Cracker Jack gets Jack'D for millennials
Frito-Lay marketers go '90s extreme to get younger customers while messing with the original peanuts-and-popcorn mix.
Branded In The 80s has preserved examples of products from Mead Trapper Keeper school organizers to Levi's Jeans and Donruss baseball cards that got the "extreme" treatment. Gaming site 1UP saved just about every "extreme" '90s video-game ad. Yum Brands' (YUM) Taco Bell served up Extreme Nachos and Burger King (BKW) hired bungee-jumping MTV Sports host Dan Cortese to pitch extreme meat loaf and table service.
The Simpsons put the exclamation point on the whole thing back in 1997 when it devoted an entire episode to focus-grouping a skateboarding, shades-wearing dog named Poochie to boost "The Itchy and Scratchy Show's" ratings.
Roughly 20 years past this idea's freshness date, extreme branding is back on shelves, thanks to PepsiCo (PEP), its snack subsidiary Frito-Lay and a new line of the venerable Cracker Jack peanut-and-popcorn mix called Cracker Jack'D that just launched Tuesday. It's "Jack'D" because hardcore flavors like "Spicy Pizzeria," "Cocoa Java" and "Salted Caramel" -- which is essentially what the original Cracker Jack flavor was in the first place -- are what all the kids are into, according to the decidedly nonkid members of Frito-Lay's marketing department.
Frito-Lay's marketers think millennials aren't flocking to Cracker Jack because it "isn't relevant to them" and they "want more intense flavors and a wider variety of textures."
There may be a kernel of truth to what the snack company pitching sriracha and chicken-and-waffles flavors of Lay's chips is saying, but Frito-Lay was PepsiCo's profit leader in 2012 and saw its take climb 1% last year to $3.6 billion. Those gains weren't boosted by piles of one-off chip flavors, but by old standbys like Doritos, which brought in bags of new cash for Frito-Lay by making its traditional Nacho Cheese and Cool Ranch flavors the backbone of Taco Bell's Doritos Locos tacos.
Much as PepsiCo sucked in consumers with '70s-style throwback bags for its taco-flavored Doritos chips and with its original sugar-based formula and retro cans for Pepsi Throwback, the company is hedging its bets here by keeping original Cracker Jack intact as well.
Focus groups wrought havoc on original-recipe Cracker Jack as well, as anyone who has dug around a pile of caramel-coated popcorn in search of a peanut can tell you. Frito-Lay is updating the original formula and yielding to baby boomers' demands for more peanuts and new prizes inside. Those new prizes have been modernized a bit and now include codes for Google (GOOG) Android apps for "nostalgic" games like baseball and pinball.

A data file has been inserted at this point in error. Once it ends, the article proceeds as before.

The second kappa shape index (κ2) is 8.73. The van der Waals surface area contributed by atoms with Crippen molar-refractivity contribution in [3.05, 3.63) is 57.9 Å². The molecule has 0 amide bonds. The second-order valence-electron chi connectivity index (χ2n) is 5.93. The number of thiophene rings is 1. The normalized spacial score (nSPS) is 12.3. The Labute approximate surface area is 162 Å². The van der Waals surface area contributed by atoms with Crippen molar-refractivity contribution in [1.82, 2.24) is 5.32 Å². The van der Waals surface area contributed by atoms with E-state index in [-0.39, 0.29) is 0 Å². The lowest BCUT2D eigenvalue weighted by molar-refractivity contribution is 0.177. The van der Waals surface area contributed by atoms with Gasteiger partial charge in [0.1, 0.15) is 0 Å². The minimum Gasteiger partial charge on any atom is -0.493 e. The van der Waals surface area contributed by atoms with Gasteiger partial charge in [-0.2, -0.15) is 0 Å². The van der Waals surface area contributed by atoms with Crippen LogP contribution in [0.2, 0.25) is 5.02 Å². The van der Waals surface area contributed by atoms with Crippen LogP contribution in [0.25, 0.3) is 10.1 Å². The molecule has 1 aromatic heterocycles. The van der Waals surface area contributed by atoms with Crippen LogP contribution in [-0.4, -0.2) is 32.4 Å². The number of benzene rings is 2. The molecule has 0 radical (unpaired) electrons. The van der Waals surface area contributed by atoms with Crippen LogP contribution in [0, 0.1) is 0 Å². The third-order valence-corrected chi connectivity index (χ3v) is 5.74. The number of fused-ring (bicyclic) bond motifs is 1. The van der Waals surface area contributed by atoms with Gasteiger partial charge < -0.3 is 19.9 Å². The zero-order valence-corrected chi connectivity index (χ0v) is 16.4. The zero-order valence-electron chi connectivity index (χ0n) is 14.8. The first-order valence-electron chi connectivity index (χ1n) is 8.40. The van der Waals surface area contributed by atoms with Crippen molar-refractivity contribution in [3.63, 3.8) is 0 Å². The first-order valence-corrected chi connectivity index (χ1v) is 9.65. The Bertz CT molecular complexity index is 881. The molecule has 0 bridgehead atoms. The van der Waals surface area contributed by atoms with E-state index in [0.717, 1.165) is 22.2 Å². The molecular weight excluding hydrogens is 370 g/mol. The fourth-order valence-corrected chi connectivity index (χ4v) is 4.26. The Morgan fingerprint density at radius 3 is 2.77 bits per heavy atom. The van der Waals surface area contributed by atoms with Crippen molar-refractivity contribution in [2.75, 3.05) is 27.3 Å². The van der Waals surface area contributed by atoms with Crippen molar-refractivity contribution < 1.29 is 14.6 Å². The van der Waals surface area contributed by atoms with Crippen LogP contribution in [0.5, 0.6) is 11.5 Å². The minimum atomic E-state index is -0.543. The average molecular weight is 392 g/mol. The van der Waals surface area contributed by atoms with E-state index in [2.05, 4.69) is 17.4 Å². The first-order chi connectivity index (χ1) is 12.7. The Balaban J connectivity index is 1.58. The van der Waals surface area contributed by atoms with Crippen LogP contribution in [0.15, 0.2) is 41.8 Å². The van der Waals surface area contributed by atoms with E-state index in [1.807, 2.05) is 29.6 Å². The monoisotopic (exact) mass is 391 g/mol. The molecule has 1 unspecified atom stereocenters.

Innovation is the key to freshness for any brand. But pandering, blush-worthy missteps like Campbell's millennial-targeted Go! Soups lampooned by Stephen Colbert and Cracker Jack'D caffeine-laced flavors that have already come under fire from The Center For Science In The Public Interest just reek of overreach.
It's a transparent tactic as dated as Hypercolor heat-sensitive T-shirts and Crystal Pepsi, and it's still a tough sell.
Keep the damn worthless prize and give me some peanuts !!!
Wow, Cracker Jack. This still is my favorite snack and I'm 62 years old. I agree with all of the comments here about its being lame and not stocking enough peanuts like in the old days. And the prizes really stink. Who wants a stupid sticker? Cracker Jack prizes were little miniature dolls, figurines, games, etc. But we must remember that we now live in a litigious society and the little ones might choke on the toys. Maybe that's why they're limiting the amount of peanuts, too?
A friend told me that his dad slit open a cracker jacks box and removed the prize packet...carefully slit that open as well and replaced the cheapo prize with a real engagement ring for his mom! This was in the late 60's I guess :)
I have a hard time finding them in stores...? Now they are overpriced, have fewer peanuts, and have
something stupid for the prize...Their problems have NOTHING to do with the product Name...
Some times our memories and nostalgia are right on but left behind by some marketing wizard who thinks he has a better idea but only kills the brand and the company in the process. Go see JCP if you want to see the latest idiot running a company into the ground in a hurry.
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